I was so tired of it all. Despite brothers and male friends who sustained my faith in relationships between the sexes, the daily struggle against the attitudes of men in general was soul-destroying. From truck drivers, doctors, street vendors, bar tenders, cousins, employers and political activists, I had experienced a depressing litany of chauvinism. I was so fucking exasperated with having to constantly fend off unwanted sexual advances, deal with illogical male assumptions, defend my dignity as a human being, and put up with insulting paternalism from ‘well-meaning’ men. It was 1971 for fuck’s sake! Equality and its necessary counterpart, mutual respect, ought to be assured. Yet I could find little evidence of it.
The journey continued without conversation. Abou Ghassan had given up trying to talk. He sensed my antagonism towards him without seeming to understand that his behaviour was the cause of it. Dusk became night. A warm breeze fanned my face and tied my hair into a thousand tangles. So very weary. Eventually, I dozed off.
When I opened my eyes again we were already over the mountains and on the winding descent to the city below. Beirut, unbearably harsh by day, was now spread out before us: myriad diamonds sparkling in a warm, velvet night. The sight of this, my temporary home, raised my spirits. Soon I would be under a cool shower, cleansing the dust from my hair and skin. Then, over coffee and joints, I would relate the events of the day to my friends. The prospect of being with decent people animated me. I rubbed the sleep from my eyes and even found it within myself to engage my companion in light conversation. But my buoyancy was to be short-lived.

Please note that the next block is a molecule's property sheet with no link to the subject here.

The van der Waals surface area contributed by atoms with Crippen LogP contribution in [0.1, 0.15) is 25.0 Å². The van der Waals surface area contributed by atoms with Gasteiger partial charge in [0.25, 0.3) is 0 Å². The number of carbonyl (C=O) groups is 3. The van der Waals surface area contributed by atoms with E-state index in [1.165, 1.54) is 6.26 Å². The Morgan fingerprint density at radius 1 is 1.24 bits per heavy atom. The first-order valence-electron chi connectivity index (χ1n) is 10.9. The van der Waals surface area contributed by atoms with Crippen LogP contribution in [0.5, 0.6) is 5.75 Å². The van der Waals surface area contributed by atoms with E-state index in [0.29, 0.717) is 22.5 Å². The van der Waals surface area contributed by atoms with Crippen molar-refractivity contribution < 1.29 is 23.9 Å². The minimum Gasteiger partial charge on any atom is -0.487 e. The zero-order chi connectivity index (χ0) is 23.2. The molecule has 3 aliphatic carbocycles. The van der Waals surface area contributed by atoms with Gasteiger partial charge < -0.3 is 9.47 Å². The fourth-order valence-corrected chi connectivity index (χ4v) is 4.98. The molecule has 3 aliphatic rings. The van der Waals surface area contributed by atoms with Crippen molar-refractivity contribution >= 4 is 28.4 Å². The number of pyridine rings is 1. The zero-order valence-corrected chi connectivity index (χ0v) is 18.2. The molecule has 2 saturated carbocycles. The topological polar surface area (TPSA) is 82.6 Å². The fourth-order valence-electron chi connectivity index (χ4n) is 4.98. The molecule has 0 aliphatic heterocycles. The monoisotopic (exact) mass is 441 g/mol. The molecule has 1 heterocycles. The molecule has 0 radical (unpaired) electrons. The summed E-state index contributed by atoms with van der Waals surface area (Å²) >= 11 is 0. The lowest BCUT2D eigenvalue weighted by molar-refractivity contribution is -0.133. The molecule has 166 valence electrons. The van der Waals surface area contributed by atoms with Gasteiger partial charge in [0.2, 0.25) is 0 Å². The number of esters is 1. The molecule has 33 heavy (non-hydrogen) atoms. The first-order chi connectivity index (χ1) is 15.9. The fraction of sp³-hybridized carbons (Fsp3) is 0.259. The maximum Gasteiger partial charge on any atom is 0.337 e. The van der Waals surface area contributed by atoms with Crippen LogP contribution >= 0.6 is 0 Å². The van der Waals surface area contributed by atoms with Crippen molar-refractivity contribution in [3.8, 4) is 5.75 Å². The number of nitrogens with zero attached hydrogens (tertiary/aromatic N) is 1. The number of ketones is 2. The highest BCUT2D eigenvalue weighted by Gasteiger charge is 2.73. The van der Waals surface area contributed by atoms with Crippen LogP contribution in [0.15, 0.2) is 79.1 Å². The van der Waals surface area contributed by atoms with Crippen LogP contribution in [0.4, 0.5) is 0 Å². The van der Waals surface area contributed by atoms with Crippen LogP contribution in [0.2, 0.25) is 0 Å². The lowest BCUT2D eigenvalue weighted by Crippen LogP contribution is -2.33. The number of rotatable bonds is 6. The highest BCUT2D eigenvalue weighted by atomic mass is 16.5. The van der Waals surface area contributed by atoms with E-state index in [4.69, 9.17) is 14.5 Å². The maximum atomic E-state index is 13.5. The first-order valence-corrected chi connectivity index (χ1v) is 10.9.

As we reached the outskirts of Beirut, Abou Ghassan announced an unscheduled stop. He had to speak with another associate. I was far from pleased yet had no option but to go along with him. Entering a poor, unfamiliar quarter of the city, we pulled up outside an apartment block. I was relieved when he asked me to wait in the car, it meant he wouldn’t be long. It also spared me the leers of another roomful of men. I switched channels on the radio until I found some music then lit a cigarette. A few men passing by the car stared at me. A man standing in the doorway of another building was also watching. Minutes passed. The man crossed the street to get a better look. I felt uneasy, vulnerable.